On December 28th, Irvine will commemorate its 50th anniversary! To mark the occasion, I recently met with two of our City’s longtime leaders — former Councilmember and current Planning Commissioner Mary Ann Gaido and Larry Agran, former Mayor and current Councilmember — to discuss the past five decades.
As the 1990s came to a close, the City found itself in a very difficult — but ultimately successful — battle to preserve our City’s quality of life when the Orange County Board of Supervisors decided they wanted to build a huge, noisy international airport in what is now north Irvine. The flight paths of the 747s would have gone directly over Irvine 24 hours a day, 365 days a year.
Anyone who lived in Irvine during those tense years of the late 1990s and early 2000s knows how instrumental Larry Agran was in defeating that airport. His legal background and expertise in municipal government were key to saving our City. And, as Mayor, Agran was willing to invest City money to ensure that Irvine’s quality of life was preserved and that Irvine residents’ property values were secured.
With strong support from two Councilmembers elected in 2000 — Beth Krom and Chris Mears — Agran successfully convinced Orange County voters to pass Measure W, which rezoned the former Marine Corps Air Station at El Toro so it could become a large metropolitan park with multi-use development at its edges. That vote led to the designation of the land known today as the Great Park.
Once the airport matter was settled, the villages of Woodbury and Cypress Village were approved, and an agreement was made with the Irvine Company to create a public walking/biking trail, which became the very popular Jeffrey Open Space Trail, now enjoyed by thousands of Irvine families.
Throughout the remainder of the decade, plans for the Orange County Great Park were designed and approved. The first sports fields were installed, and the iconic Great Park Balloon and Great Park Carousel opened to the public.
Under Agran’s tenure as Mayor (2000-2004), the Irvine Global Village Festival was established to celebrate and promote the City’s multi-cultural diversity. This community festival remains Irvine’s largest annual event.
Also under Agran’s leadership, Irvine became the “Safest City in America.” That didn’t happen by accident! Agran, working with Councilmembers Krom and Mears, saw to it that the City’s police department included many more women officers and that it began to mirror our multi-ethnic, multi-cultural Irvine community. The nation’s highest standards of community policing were also implemented. Those policies have continued to ensure that the Irvine Police Department remains a model for excellence.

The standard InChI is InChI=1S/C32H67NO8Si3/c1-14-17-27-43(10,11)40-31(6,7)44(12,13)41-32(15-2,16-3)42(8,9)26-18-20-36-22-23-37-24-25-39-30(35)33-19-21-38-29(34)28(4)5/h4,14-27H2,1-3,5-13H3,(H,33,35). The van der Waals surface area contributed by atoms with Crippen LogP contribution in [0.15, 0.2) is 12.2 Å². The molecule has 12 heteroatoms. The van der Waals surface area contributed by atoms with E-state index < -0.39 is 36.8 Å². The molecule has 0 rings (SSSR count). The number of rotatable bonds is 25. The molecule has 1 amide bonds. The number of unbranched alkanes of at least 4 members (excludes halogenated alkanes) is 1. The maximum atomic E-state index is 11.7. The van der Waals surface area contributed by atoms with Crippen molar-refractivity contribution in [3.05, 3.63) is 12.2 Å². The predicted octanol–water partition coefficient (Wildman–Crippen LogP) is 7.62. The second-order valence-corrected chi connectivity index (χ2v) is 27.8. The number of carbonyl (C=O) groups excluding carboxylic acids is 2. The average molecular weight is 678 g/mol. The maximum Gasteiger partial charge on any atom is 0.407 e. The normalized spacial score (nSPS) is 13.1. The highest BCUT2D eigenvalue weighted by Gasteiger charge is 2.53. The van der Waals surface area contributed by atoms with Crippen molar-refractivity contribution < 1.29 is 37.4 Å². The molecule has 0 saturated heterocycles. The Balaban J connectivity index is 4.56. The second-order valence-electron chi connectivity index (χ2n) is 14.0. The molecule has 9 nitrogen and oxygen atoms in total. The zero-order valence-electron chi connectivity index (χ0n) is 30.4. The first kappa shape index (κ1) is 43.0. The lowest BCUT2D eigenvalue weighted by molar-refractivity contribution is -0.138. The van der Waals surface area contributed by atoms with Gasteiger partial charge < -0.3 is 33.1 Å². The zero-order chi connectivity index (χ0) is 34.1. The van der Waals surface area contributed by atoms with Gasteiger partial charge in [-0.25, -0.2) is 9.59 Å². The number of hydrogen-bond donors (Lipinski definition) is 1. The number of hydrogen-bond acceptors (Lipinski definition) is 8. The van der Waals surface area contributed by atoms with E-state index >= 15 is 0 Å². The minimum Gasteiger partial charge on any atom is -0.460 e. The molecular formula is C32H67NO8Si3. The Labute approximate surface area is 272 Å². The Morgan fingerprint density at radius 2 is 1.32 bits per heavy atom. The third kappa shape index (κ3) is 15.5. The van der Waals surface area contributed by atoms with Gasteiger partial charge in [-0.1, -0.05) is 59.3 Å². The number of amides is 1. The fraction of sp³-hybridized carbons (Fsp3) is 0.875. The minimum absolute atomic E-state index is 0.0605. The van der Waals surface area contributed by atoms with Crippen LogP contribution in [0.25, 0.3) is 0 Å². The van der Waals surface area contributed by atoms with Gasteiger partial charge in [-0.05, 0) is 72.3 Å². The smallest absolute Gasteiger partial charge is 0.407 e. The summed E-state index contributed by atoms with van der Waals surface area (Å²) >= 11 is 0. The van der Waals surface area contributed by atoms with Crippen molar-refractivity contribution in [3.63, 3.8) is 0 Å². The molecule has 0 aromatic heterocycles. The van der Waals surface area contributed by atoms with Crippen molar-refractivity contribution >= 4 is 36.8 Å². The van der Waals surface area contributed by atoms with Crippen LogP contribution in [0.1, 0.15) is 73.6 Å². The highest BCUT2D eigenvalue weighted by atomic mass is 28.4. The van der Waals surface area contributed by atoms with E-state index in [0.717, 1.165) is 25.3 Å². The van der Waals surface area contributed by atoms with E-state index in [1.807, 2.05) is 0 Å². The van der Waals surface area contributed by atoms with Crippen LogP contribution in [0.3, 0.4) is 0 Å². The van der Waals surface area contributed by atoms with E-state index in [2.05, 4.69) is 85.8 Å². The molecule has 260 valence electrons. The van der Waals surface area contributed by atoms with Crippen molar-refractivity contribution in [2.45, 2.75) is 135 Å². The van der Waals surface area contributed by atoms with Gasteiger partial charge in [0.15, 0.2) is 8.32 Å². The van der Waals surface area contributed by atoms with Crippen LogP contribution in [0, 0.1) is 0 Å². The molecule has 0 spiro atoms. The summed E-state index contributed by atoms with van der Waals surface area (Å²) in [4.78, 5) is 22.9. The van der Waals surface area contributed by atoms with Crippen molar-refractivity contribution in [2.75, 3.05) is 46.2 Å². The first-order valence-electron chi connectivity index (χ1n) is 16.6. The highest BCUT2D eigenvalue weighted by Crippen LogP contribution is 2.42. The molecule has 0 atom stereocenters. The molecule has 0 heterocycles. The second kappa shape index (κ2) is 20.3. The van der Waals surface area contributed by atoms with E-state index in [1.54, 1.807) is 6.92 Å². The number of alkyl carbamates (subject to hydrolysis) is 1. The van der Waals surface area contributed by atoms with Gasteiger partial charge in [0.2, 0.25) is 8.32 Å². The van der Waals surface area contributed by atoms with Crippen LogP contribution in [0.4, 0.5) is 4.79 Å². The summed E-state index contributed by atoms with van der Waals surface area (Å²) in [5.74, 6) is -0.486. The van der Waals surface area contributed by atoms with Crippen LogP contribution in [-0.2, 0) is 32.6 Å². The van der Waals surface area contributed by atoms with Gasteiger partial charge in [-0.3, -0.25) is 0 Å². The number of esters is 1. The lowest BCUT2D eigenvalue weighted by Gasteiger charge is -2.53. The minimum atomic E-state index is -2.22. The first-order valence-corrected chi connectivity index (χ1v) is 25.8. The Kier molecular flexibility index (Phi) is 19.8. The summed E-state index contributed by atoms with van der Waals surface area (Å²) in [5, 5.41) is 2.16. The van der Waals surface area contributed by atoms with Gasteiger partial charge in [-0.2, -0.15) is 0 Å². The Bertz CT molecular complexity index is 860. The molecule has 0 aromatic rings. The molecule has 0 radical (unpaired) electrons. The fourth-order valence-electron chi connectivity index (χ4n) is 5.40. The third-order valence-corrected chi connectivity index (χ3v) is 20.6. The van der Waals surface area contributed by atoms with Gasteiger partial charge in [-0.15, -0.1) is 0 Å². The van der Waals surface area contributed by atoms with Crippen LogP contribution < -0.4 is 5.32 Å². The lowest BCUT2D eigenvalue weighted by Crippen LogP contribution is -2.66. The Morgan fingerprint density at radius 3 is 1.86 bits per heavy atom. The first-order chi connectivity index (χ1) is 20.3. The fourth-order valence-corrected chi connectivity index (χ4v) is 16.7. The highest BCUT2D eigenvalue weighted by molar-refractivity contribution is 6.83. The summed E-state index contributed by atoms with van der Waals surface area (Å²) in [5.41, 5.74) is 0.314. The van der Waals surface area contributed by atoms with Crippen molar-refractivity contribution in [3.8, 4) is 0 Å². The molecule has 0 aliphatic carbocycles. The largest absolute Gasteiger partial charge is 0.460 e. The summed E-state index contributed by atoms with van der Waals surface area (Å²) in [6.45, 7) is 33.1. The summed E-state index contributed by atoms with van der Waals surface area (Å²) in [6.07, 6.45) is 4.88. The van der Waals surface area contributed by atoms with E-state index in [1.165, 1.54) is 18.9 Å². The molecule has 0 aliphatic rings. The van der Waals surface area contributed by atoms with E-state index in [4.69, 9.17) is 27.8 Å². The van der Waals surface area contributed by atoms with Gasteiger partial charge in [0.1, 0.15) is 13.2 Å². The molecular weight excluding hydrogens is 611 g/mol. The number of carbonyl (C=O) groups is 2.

Councilmember Beth Krom succeeded Agran as Mayor in November 2004, and Sukhee Kang and Steven Choi joined Larry Agran and Christina Shea on the five-member Council.
Mayor Krom was extremely popular with residents through her approach of “creating community.” She focused on expanding affordable housing, controlling growth, and making sure the City’s financial resources were safe. In fact, during Krom’s two terms as Mayor, the City’s Rainy Day Reserves were tripled to more than $30 million. A few years later, those reserve funds proved critical in easing the City through the economic trauma of the Great Recession.
When Agran partnered with former Councilmember and longtime Planning Commissioner Mary Ann Gaido to propose that the City of Irvine establish a land trust to assist in the development of permanent affordable housing, Krom became a champion for the cause. Under Krom’s direction, community meetings were held to obtain support from residents.
In 2006, Mayor Krom won unanimous Council support for establishing the Irvine Land Trust. The Land Trust’s mission is to acquire and retain land on which permanently affordable rental, ownership, and special-needs housing can be built. Krom became the Irvine Land Trust’s first chair.
While Krom was Mayor, the first free outdoor summer concerts began at the Great Park. The popular evening concerts took place on the runway just beneath the Great Park Balloon. The City partnered with the Barclay Theatre to bring world-class performers to the Great Park for family-friendly entertainment.
Sukhee Kang made history in 2008 when he became the first Korean-American to serve as Mayor of a major American city.
Kang was easily elected to a second two-year term as Mayor in November 2010. During his tenure, Mayor Kang worked closely with the Orange County Transportation Authority to lay the groundwork for a citywide public transit system — the iShuttle — which continues to be very popular.
Mayor Kang was also responsible for implementing a remarkable pre-Obamacare program that saw to it that every child in the City of Irvine had health insurance.
In addition, Mayor Kang secured unanimous Council approval for the Northwood Gratitude and Honor Memorial, which pays tribute to the U.S. servicemembers who lost their lives in Iraq and Afghanistan.
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